And Attorney General Maura Healey, who will take office as the new governor of Massachusetts in January, also wants the Commonwealth Wind project to move forward, according to her spokeswoman. She added that the office is “reviewing project financials and will work collaboratively to explore options to improve project economics for all parties.”

What does this mean for offshore wind?

Is this simply a disagreement between a private energy company and state regulators over the terms of a power contract, or does the situation cast doubt on the viability of offshore wind? That is the billion dollar question.

To Dennis Wamsted, energy analyst at the Institute for Energy Economics and Financial Analysis, it’s the former. He says this is a situation where a company signed a contract at a time of far less economic turmoil, and now it’s questioning that decision.

The last year has seen growing supply chain disruptions, increases in the price of steel, and rising interest rates, “and the company says, ‘Well, this is not nearly as economic as we thought it was going to be,’ ” he says.

This is a big issue for Avangrid, he adds, “but to me, that’s a one-off kind of problem. It’s not an indictment on offshore wind.”

John Rogers, a senior energy analyst at the Union of Concerned Scientists agrees: “I think it’s clear that we’re in a very unusual time, in terms of supply chain issues, inflation across the economy,” he says. “But the first large-scale offshore wind project just started construction, and I think just seeing these things in the water is really going to change how people understand and feel about the technology, and it’s going to have nothing but momentum behind it.”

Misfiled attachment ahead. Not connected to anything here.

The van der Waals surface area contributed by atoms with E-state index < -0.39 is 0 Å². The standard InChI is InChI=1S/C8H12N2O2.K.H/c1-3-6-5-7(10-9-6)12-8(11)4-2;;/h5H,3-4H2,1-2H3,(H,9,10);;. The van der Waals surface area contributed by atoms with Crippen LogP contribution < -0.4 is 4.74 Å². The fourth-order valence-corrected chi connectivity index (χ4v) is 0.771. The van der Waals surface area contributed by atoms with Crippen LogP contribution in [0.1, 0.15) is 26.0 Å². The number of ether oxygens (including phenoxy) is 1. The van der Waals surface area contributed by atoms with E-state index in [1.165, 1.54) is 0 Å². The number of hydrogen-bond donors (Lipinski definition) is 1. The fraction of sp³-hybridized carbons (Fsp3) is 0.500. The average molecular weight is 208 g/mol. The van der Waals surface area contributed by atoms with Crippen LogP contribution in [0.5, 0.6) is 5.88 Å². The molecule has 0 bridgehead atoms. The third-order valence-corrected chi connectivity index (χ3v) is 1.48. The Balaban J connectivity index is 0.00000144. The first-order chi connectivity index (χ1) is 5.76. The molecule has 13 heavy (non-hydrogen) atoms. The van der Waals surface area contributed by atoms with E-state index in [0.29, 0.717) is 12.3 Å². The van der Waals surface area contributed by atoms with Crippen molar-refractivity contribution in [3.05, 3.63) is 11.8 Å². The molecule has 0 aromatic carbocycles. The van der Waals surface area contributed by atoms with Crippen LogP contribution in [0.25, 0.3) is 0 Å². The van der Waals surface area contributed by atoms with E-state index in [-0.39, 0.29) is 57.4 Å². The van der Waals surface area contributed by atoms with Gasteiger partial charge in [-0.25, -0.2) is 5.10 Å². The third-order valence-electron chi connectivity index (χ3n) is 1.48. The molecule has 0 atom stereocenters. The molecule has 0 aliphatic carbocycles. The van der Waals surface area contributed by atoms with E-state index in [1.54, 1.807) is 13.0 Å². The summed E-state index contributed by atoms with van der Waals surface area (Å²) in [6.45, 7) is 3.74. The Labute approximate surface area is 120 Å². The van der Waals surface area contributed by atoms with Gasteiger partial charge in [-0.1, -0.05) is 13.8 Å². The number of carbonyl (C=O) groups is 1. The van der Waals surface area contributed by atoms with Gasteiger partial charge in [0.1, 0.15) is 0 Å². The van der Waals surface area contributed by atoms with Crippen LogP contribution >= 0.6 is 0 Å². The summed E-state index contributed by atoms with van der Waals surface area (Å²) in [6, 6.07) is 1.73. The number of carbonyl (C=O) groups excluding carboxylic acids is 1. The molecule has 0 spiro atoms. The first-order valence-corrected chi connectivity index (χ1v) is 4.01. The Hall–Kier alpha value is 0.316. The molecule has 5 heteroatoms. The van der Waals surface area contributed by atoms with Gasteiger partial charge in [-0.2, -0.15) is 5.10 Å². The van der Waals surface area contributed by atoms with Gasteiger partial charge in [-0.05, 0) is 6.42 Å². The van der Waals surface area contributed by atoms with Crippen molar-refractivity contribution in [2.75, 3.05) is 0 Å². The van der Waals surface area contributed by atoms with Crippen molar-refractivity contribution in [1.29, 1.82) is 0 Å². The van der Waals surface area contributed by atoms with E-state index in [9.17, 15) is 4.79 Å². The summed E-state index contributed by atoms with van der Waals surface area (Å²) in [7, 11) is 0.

Others are less optimistic. A recent E&E News story cites energy experts who believe the current economic situation could cause the country to fall short of the Biden Administration’s goal of 30 gigawatts by 2030.

But, by all accounts, the country — and Massachusetts — is moving forward with offshore wind, even as some of the first projects face challenges.

“We’re not seeing offshore wind failing. We’re seeing some economic turmoil and corporations trying to address the uncertainty by finding additional value for themselves,” says Melissa Birchard, director of the Acadia Center’s Clean Energy & Grid Transition program.

“Should they be allowed to get that value from renegotiating? That’s a question that’s on the table right now, but it certainly doesn’t speak to the viability of this entire industry.”

This article was originally published on WBUR.org.
Copyright 2022 WBUR. To see more, visit WBUR.